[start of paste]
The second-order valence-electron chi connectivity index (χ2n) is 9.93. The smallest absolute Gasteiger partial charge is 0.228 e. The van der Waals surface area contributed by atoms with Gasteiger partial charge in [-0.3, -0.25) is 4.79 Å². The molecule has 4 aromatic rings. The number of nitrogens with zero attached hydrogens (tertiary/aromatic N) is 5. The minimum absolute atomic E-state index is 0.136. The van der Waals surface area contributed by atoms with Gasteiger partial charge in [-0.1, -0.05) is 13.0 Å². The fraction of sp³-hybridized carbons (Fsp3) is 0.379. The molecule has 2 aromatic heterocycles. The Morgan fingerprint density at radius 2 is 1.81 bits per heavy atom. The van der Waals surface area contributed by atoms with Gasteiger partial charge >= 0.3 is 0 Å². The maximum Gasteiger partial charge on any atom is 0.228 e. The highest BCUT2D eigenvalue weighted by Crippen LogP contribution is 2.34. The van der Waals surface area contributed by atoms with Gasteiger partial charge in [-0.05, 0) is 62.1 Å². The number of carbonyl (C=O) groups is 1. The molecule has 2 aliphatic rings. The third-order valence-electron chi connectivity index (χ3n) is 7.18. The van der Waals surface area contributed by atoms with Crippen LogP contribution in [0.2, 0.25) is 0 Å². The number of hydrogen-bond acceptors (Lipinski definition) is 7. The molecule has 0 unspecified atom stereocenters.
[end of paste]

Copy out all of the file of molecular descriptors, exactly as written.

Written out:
The second-order valence-electron chi connectivity index (χ2n) is 9.93. The smallest absolute Gasteiger partial charge is 0.228 e. The van der Waals surface area contributed by atoms with Gasteiger partial charge in [-0.3, -0.25) is 4.79 Å². The molecule has 4 aromatic rings. The number of nitrogens with zero attached hydrogens (tertiary/aromatic N) is 5. The minimum absolute atomic E-state index is 0.136. The van der Waals surface area contributed by atoms with Gasteiger partial charge in [-0.1, -0.05) is 13.0 Å². The fraction of sp³-hybridized carbons (Fsp3) is 0.379. The molecule has 2 aromatic heterocycles. The Morgan fingerprint density at radius 2 is 1.81 bits per heavy atom. The van der Waals surface area contributed by atoms with Gasteiger partial charge >= 0.3 is 0 Å². The maximum Gasteiger partial charge on any atom is 0.228 e. The highest BCUT2D eigenvalue weighted by Crippen LogP contribution is 2.34. The van der Waals surface area contributed by atoms with Gasteiger partial charge in [-0.05, 0) is 62.1 Å². The number of carbonyl (C=O) groups is 1. The molecule has 2 aliphatic rings. The third-order valence-electron chi connectivity index (χ3n) is 7.18. The van der Waals surface area contributed by atoms with Crippen LogP contribution in [0.2, 0.25) is 0 Å². The number of hydrogen-bond acceptors (Lipinski definition) is 7. The molecule has 0 unspecified atom stereocenters.